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Monday 27 January 2020
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The medical uncertainties of being poor and sick in Jamaica


POOR medical care is ubiquitous as studies have shown it is often routed in disparities along racial and ethnic lines. Becoming ill can get extremely dark quickly on these shores.

Poverty remains the main cause in most Caribbean islands, but one’s status woven in ongoing social stratification since colonialism, remains a barrier. This is not an indictment on the local medical system, but a light on a dark issue where others do not have a voice.

Jamaica and by extension the Caribbean has excellent doctors. They have been pivotal in the quality of lives despite an up-hill battle to overcome the challenges in public health.


I look to a case of a boy called Johnny who died recently. After Johnny’s funeral, I looked into his mother eyes, and began to ask a few questions. What happened to him? It is simply not what time he died on a bench waiting for over eight hours to see a doctor, but what was the actual cause of his death?

This un-explainable death represents a common medical “guessing pattern” that causes severe financial, emotional, and physical pains for families.

With little-known surrounding this death, the funeral had to be placed on hold because the doctor was away and the body could not be released to be prepared for burial.

The delay continued because only one pathologist serving several parishes in a country with about three million people. An autopsy can provide critical-clinical finding that the family may use as a history to protect future health. “Was he vomiting before he arrived,” a question asked.

“Johnny complained about his stomach each time he visited the doctor, and this was about the third time in two years”, the family replied. There were no follow-up visits, or call to see if the last prescribed medication helped. Today, the real cause of death still unknown, but the family had to accept what was recorded on the death certificate. He died from “stomach cancer.”

Johnny’s story is not unique, because there are other families who return to check up on loves admitted for treatment, and only to be sent to a morgue after they have been searching for hours. More pathologists are needed and even second opinion would have built confidence and credibility. There are local doctors providing critical education and healthcare tucked away in a plaza, but more collaboration and oversights is needed.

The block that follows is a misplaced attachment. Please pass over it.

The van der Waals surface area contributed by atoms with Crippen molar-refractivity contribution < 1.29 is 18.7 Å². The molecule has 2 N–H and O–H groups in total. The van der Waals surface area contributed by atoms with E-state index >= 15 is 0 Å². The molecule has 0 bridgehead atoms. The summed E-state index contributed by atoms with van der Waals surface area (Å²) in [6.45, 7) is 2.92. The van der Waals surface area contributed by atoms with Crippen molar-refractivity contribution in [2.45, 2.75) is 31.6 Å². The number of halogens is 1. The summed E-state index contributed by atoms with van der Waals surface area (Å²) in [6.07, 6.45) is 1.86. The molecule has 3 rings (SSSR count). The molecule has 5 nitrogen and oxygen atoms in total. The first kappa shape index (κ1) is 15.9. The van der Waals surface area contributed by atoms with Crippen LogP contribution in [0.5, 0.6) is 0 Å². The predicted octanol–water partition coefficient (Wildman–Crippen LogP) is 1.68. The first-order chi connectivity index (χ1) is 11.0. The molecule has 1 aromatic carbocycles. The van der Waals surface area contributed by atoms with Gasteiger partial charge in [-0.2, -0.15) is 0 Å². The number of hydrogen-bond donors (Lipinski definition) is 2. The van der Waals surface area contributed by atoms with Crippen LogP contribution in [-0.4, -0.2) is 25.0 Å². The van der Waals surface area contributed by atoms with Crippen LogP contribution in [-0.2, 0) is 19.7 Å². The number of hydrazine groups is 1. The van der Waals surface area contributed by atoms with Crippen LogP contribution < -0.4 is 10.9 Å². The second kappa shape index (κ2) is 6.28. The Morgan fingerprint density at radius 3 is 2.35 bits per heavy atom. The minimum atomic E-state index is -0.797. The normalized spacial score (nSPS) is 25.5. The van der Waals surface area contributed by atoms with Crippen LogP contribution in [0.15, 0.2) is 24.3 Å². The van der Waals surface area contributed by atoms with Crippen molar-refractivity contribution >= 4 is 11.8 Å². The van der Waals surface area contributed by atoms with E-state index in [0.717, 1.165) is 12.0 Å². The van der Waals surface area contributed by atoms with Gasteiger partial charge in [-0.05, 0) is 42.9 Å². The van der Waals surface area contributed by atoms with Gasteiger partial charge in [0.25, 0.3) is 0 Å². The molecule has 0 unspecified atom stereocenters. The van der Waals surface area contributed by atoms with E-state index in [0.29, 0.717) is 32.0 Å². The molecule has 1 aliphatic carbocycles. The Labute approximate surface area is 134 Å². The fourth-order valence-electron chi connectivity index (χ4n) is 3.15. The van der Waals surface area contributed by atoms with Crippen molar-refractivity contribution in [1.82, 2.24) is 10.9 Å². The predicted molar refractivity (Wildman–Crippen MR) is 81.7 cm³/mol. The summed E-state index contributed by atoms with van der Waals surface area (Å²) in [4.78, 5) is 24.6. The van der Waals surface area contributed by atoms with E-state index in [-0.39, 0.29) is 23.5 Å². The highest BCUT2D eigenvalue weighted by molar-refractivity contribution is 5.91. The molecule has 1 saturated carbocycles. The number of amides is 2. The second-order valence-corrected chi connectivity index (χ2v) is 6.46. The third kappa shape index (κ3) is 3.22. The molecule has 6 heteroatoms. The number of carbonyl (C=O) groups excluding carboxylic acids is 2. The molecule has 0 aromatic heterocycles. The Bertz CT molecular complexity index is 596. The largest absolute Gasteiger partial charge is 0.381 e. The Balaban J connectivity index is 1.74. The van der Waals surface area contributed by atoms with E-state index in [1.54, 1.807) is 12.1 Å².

These failures are simply a lack of humans’ rights, patient welfare, and social responsibility as many scholars have noted for a good medical system. Many government health-centres seem to only have limited resources for vulnerable groups. After Johnny was first treated and sent home no one really knows what happen.Johnny could not receive blood, until someone from the family or anyone else gave in advance. This concept is like an eye for an eye, and you are out of luck if no one stand in for your well-being

One argues that people seldom give blood as a volunteer, or become an organ donor and only for a price while others see it as a taboo routed in distrust of the medical system.

Cultural belief and stigma also remain an issue for some; where an erectile dysfunction, chronic chest pain, or an unusual lump on one’s body can be cured from homemade drink, or alternative medicine.

There is still skepticism of government funded medication or contribution from international health organizations. To some it is an experimental drug even as it helps to minimize medical risks.


However, the chance of a person dying on a bench waiting on a doctor for 8 hours is thin. No one also expect countries such as; Jamaica, Guyana, Trinidad, Bahamas, Dominica Republic to name a few with economic struggles to operate on the same level in some key areas.

But what this death represent is access to better health care between the haves and the have nots. Doctors and nurses are still making a difference and over worked and maybe underpaid.

Many of whom studied abroad and returned, but the “Brain Drain” effect ‘including nurses continues to play a major role in the emigration of these highly-skilled professionals.

Even well-off politicians have died in the US, Canada or England while seeking treatment. If they invested and trusted their own local medical system often promoted for votes, why would they leave for care when they become sick?

A first-class image with embryonic operation to address medical emergencies in an ever-widen economic inequality gap is problematic. Far too often a funeral band played, food served, but after everyone leaves, families still wants closure. It seems many communities are becoming immune to these issues.

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